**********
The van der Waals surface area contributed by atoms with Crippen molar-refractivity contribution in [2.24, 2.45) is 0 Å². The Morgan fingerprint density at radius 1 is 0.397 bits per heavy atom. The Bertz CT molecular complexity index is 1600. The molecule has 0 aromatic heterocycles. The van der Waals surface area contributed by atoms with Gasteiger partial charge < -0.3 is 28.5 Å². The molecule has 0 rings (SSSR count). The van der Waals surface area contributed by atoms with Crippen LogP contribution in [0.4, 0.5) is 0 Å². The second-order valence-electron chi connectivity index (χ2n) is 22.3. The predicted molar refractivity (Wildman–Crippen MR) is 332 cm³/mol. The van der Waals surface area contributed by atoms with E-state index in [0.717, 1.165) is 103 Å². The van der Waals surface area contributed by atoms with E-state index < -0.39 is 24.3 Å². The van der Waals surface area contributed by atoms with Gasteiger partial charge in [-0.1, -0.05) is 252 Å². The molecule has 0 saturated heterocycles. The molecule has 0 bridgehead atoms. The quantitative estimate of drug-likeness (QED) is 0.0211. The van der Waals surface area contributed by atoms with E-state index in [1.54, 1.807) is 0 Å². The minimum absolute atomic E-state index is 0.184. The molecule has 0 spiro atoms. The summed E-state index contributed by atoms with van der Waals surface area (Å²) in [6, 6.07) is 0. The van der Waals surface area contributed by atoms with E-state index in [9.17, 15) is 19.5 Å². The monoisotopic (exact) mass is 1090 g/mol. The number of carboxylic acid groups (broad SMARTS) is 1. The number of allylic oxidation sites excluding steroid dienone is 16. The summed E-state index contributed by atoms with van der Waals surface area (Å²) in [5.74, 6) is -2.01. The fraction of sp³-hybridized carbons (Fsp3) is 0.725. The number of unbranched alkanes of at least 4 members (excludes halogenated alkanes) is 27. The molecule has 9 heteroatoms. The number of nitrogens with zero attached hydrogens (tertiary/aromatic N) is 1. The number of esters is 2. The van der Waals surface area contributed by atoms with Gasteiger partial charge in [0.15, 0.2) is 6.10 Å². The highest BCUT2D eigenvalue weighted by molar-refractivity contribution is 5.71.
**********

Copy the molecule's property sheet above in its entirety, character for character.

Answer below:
The van der Waals surface area contributed by atoms with Crippen molar-refractivity contribution in [2.24, 2.45) is 0 Å². The Morgan fingerprint density at radius 1 is 0.397 bits per heavy atom. The Bertz CT molecular complexity index is 1600. The molecule has 0 aromatic heterocycles. The van der Waals surface area contributed by atoms with Gasteiger partial charge < -0.3 is 28.5 Å². The molecule has 0 rings (SSSR count). The van der Waals surface area contributed by atoms with Crippen LogP contribution in [0.4, 0.5) is 0 Å². The second-order valence-electron chi connectivity index (χ2n) is 22.3. The predicted molar refractivity (Wildman–Crippen MR) is 332 cm³/mol. The van der Waals surface area contributed by atoms with E-state index in [0.717, 1.165) is 103 Å². The van der Waals surface area contributed by atoms with E-state index < -0.39 is 24.3 Å². The van der Waals surface area contributed by atoms with Gasteiger partial charge in [-0.1, -0.05) is 252 Å². The molecule has 0 saturated heterocycles. The molecule has 0 bridgehead atoms. The quantitative estimate of drug-likeness (QED) is 0.0211. The van der Waals surface area contributed by atoms with E-state index in [1.54, 1.807) is 0 Å². The minimum absolute atomic E-state index is 0.184. The molecule has 0 spiro atoms. The summed E-state index contributed by atoms with van der Waals surface area (Å²) in [6, 6.07) is 0. The van der Waals surface area contributed by atoms with E-state index in [9.17, 15) is 19.5 Å². The monoisotopic (exact) mass is 1090 g/mol. The number of carboxylic acid groups (broad SMARTS) is 1. The number of allylic oxidation sites excluding steroid dienone is 16. The summed E-state index contributed by atoms with van der Waals surface area (Å²) in [5.74, 6) is -2.01. The fraction of sp³-hybridized carbons (Fsp3) is 0.725. The number of unbranched alkanes of at least 4 members (excludes halogenated alkanes) is 27. The molecule has 9 heteroatoms. The number of nitrogens with zero attached hydrogens (tertiary/aromatic N) is 1. The number of esters is 2. The van der Waals surface area contributed by atoms with Gasteiger partial charge in [0.15, 0.2) is 6.10 Å². The highest BCUT2D eigenvalue weighted by molar-refractivity contribution is 5.71.